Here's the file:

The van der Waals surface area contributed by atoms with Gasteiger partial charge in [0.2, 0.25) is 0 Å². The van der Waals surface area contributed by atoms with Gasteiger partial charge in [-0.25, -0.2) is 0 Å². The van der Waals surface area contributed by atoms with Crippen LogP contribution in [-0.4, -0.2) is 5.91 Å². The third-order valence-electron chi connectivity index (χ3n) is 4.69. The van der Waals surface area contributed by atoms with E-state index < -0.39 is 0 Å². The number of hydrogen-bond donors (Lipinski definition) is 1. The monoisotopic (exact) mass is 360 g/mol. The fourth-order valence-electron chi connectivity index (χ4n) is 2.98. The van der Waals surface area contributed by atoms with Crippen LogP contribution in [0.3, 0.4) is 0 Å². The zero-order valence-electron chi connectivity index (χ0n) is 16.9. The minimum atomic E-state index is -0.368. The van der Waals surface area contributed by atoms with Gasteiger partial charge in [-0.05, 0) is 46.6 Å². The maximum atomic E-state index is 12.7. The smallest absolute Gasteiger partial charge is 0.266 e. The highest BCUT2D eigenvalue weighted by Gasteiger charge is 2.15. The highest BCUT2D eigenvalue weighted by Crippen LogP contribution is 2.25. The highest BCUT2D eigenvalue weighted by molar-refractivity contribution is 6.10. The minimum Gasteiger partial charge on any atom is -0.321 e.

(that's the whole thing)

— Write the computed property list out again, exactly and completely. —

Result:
The van der Waals surface area contributed by atoms with Gasteiger partial charge in [0.2, 0.25) is 0 Å². The van der Waals surface area contributed by atoms with Gasteiger partial charge in [-0.25, -0.2) is 0 Å². The van der Waals surface area contributed by atoms with Crippen LogP contribution in [-0.4, -0.2) is 5.91 Å². The third-order valence-electron chi connectivity index (χ3n) is 4.69. The van der Waals surface area contributed by atoms with E-state index < -0.39 is 0 Å². The number of hydrogen-bond donors (Lipinski definition) is 1. The monoisotopic (exact) mass is 360 g/mol. The fourth-order valence-electron chi connectivity index (χ4n) is 2.98. The van der Waals surface area contributed by atoms with Crippen LogP contribution in [0.3, 0.4) is 0 Å². The zero-order valence-electron chi connectivity index (χ0n) is 16.9. The minimum atomic E-state index is -0.368. The van der Waals surface area contributed by atoms with Gasteiger partial charge in [-0.05, 0) is 46.6 Å². The maximum atomic E-state index is 12.7. The smallest absolute Gasteiger partial charge is 0.266 e. The highest BCUT2D eigenvalue weighted by Gasteiger charge is 2.15. The highest BCUT2D eigenvalue weighted by Crippen LogP contribution is 2.25. The highest BCUT2D eigenvalue weighted by molar-refractivity contribution is 6.10. The minimum Gasteiger partial charge on any atom is -0.321 e.